Tuesday, August 9, 2022

The World According to Busby Berkeley: “Garp” and “Footlight Parade”

I don’t ever walk out on movies in theatres, even when they fail to fulfill my expectations. But there are times when, sitting on my couch at home, I realize it’s just not worth my time to continue watching something I find dreary. Such was the case with The World According to Garp, George Roy Hill’s 1982 adaptation of John Irving’s bestselling saga about eccentric people and random acts of violence. Never having read the novel, I can’t comment on the film’s fidelity to its source. But such actors as Robin Williams in the title role, Glenn Close (in her screen debut) as his gutsy mother, and John Lithgow as a star-football-player-turned-transsexual are always fun to watch—until they aren’t. When the opening scene introduced a charming cameo by stage greats Hume Cronyn and Jessica Tandy as Close’s parents, horrified by her flouting of social convention to the point of fainting dead away, I was ready to buy into the whole megillah. But approaching the two-hour mark, I’d had enough.

 Which is why I turned to something reliably amiable: the 1933 Warner Bros. pre-code classic, Footlight Parade. Like other Warner Bros. musicals of this era—including 42nd Street and Golddiggers of 1933Footlight Parade features clunky tap-dancing by Ruby Keeler and gags galore by other members of the WB stock company. Story? There’s always a bit of romance and a bit of back-stage drama. But what’s important is that these films, reveling in the opportunity presented by the coming of sound to the motion picture industry, lean heavily on exotic musical numbers choreographed by the P.T. Barnum of Hollywood musicals, the man with the unlikely moniker of Busby Berkeley. This is especially true of Footlight Parade, in which the three most audacious numbers are presented, one after another, to form the film’s climax.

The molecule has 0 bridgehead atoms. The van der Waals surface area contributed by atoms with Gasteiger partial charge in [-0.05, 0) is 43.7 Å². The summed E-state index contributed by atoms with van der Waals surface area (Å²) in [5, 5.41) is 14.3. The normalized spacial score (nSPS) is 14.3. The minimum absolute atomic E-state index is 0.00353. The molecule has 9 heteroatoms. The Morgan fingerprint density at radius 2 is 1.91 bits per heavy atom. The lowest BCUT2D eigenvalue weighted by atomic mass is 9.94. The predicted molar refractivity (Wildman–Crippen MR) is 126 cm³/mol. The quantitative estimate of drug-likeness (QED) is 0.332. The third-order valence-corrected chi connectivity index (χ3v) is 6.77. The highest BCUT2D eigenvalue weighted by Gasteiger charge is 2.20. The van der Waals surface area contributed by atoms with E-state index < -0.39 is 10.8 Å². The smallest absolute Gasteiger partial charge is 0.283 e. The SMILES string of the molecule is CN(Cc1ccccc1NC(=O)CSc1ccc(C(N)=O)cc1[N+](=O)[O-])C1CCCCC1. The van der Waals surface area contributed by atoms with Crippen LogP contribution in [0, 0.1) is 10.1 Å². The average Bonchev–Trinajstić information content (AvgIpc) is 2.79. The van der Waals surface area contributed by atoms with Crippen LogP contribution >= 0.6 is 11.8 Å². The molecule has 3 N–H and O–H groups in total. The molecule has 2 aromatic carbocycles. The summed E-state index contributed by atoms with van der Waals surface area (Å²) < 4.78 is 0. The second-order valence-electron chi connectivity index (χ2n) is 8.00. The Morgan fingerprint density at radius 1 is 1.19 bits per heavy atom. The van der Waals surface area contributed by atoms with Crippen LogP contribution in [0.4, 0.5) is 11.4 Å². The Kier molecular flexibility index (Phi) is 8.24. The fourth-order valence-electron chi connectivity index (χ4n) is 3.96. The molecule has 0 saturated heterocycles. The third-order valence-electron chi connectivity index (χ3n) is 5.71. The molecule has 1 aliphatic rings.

As always, there isn’t much plot. James Cagney, calling upon his naturally authoritative presence as well as his past career as a song-and-dance man, is a producer/director of Broadway musicals. Because they’re being replaced in the public’s mind with motion-picture talkies, his business is on the rocks . . . until he realizes he can produce the live-action “prologues” then popular on the motion picture circuit, as lead-ins to the feature films. His wife has left him; his smart, sassy secretary (Joan Blondell) quietly pines for his love. Meanwhile an upstart young tenor (Dick Powell) gets his big break, and discovers he’ll be playing opposite another office staffer (Ruby Keeler), who downplays the fact that she’s an ace musical performer. But what’s really urgent is Cagney proving his mettle by staging three elaborate prologues for a wealthy would-be backer on one New York evening.

 The three production numbers presented back-to-back-to-back are pure Busby Berkeley. The first, “Honeymoon Hotel,” is a naughty little fantasy about two just-marrieds capering through a hotel full of knowing lovers, all of whom have registered as Mr. and Mrs. Smith. The last, in which Cagney shows off his terpsichorean talents as a sailor looking for his Shanghai Lil, features Keeler impersonating a cute China doll in ways that today would seem appalling. The most classic Berkeley of the bunch is “By a Waterfall,” showcasing scores of beautiful blondes in skimpy attire. They cascade joyfully into a pool, and then reassemble for a kaleidoscopic water ballet. What we see on screen—the crane shots, the underwater filming—would of course be impossible in an actual theatre. This movie may be a salute to live entertainment, but only motion pictures could bring these dazzling moments to life.




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